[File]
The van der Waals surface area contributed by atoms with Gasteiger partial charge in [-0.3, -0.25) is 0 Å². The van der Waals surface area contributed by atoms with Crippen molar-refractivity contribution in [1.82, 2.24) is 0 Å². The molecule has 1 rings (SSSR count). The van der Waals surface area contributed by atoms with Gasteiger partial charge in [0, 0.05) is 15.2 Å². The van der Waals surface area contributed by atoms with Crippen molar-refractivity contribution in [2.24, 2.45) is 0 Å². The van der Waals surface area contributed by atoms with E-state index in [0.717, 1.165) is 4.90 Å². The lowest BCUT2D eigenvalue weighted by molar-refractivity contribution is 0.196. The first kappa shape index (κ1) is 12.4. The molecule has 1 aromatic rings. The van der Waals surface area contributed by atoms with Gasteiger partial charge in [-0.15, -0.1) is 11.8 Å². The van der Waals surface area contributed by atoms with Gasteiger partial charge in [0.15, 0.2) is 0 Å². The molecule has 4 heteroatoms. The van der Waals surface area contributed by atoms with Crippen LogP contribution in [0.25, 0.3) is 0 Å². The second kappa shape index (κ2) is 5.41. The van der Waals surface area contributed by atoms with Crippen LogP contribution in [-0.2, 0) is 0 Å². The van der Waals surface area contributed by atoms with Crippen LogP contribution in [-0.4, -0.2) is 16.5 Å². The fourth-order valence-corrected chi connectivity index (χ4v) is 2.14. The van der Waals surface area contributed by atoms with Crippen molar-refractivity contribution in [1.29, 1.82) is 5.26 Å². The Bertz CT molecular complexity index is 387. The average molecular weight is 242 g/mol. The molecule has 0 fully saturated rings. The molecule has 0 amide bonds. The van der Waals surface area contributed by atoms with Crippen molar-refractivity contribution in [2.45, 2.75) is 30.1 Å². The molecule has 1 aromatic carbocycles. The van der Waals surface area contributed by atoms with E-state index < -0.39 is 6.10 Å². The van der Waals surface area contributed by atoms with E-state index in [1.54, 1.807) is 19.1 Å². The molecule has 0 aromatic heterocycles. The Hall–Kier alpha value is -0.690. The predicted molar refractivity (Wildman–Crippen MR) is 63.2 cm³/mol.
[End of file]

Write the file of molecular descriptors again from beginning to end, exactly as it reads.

The van der Waals surface area contributed by atoms with Gasteiger partial charge in [-0.3, -0.25) is 0 Å². The van der Waals surface area contributed by atoms with Crippen molar-refractivity contribution in [1.82, 2.24) is 0 Å². The molecule has 1 rings (SSSR count). The van der Waals surface area contributed by atoms with Gasteiger partial charge in [0, 0.05) is 15.2 Å². The van der Waals surface area contributed by atoms with Crippen molar-refractivity contribution in [2.24, 2.45) is 0 Å². The van der Waals surface area contributed by atoms with E-state index in [0.717, 1.165) is 4.90 Å². The lowest BCUT2D eigenvalue weighted by molar-refractivity contribution is 0.196. The first kappa shape index (κ1) is 12.4. The molecule has 1 aromatic rings. The van der Waals surface area contributed by atoms with Gasteiger partial charge in [-0.15, -0.1) is 11.8 Å². The van der Waals surface area contributed by atoms with Gasteiger partial charge in [0.15, 0.2) is 0 Å². The molecule has 4 heteroatoms. The van der Waals surface area contributed by atoms with Crippen LogP contribution in [0.25, 0.3) is 0 Å². The second kappa shape index (κ2) is 5.41. The van der Waals surface area contributed by atoms with Crippen LogP contribution in [-0.2, 0) is 0 Å². The van der Waals surface area contributed by atoms with Crippen LogP contribution in [-0.4, -0.2) is 16.5 Å². The fourth-order valence-corrected chi connectivity index (χ4v) is 2.14. The van der Waals surface area contributed by atoms with Crippen molar-refractivity contribution in [1.29, 1.82) is 5.26 Å². The Bertz CT molecular complexity index is 387. The average molecular weight is 242 g/mol. The molecule has 0 fully saturated rings. The molecule has 0 amide bonds. The van der Waals surface area contributed by atoms with Crippen molar-refractivity contribution in [2.45, 2.75) is 30.1 Å². The molecule has 1 aromatic carbocycles. The van der Waals surface area contributed by atoms with E-state index < -0.39 is 6.10 Å². The van der Waals surface area contributed by atoms with E-state index in [1.54, 1.807) is 19.1 Å². The molecule has 0 aromatic heterocycles. The Hall–Kier alpha value is -0.690. The predicted molar refractivity (Wildman–Crippen MR) is 63.2 cm³/mol.